For the best success with the matching method, use GIF images and exact HEX colors. JPEG images can work, but both artifacts and the way browsers handle JPEG color can work against a perfect blend.
Use the matching technique for most images with drop shadows, or other edges that are not clearly defined. Transparency can make a graphic look blocky depending on the image and how it lays over the background.
Keep in mind that transparency is not the best solution to every problem, and that Photoshop and digital imaging offer different techniques for different effects and results. Use transparency when it helps you complete a project rather than when it is interesting or fun to do. It isn't necessary all the time, and there are often alternatives to transparency use (e.g. layers and tables) if it creates more problems than it solves.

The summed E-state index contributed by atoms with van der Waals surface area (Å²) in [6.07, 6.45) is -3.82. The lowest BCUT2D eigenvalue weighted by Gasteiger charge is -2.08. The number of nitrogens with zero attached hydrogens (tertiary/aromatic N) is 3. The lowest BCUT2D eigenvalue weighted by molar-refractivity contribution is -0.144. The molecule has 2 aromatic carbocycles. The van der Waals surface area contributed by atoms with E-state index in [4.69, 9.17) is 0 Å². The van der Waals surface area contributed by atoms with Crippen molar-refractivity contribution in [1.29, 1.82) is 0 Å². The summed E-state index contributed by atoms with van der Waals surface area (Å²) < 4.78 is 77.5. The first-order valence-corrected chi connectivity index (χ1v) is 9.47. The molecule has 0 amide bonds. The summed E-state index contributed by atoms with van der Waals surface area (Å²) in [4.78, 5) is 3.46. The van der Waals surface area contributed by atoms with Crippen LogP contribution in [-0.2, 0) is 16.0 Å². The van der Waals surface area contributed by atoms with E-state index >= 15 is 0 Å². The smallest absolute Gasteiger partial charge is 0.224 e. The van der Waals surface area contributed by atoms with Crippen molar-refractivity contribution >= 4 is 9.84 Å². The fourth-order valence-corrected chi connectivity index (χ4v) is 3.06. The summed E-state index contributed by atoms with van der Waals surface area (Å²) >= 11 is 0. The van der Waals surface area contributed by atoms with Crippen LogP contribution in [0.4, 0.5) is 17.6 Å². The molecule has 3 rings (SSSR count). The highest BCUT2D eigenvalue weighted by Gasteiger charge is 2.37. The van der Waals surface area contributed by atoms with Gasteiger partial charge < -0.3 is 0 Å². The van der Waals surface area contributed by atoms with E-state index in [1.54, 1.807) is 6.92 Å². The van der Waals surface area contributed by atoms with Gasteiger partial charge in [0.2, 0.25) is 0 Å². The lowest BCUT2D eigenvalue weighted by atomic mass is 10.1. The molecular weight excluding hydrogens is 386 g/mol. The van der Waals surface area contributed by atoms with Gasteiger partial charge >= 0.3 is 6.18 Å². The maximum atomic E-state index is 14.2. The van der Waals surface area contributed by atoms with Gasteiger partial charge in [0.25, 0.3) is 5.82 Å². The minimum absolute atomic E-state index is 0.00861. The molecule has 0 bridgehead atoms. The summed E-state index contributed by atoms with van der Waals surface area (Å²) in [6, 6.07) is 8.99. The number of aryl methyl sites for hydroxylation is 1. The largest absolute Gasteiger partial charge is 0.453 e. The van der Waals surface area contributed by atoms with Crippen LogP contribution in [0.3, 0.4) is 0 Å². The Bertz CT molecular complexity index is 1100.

Understanding web color use, the properties of JPEG and GIF files and image implementation via HTML is essential to using transparency effectively on the web. There are some tricks to working with the edges of transparent, floating objects. Become familiar with the defringe and matting commands/features.
Working with selection is also essential to getting the results you want. Expertise in creating and manipulating selections requires understanding many of Photoshop's tools, and working at aquiring that understanding for more tools will allow you to more easily and accurately create the selection shapes you want for your images.
Be aware of the additional image space around your transparent image. Though you might only see a small area you intend in the final application, the file still retains all the pixels in the clipped or transparent area Ð and those take up memory and create file size. For better efficiency with the use of the images, crop the visible portion of the image as tightly as possible to the area you will actually be using. This will save load time in a browser, by keeping file size small.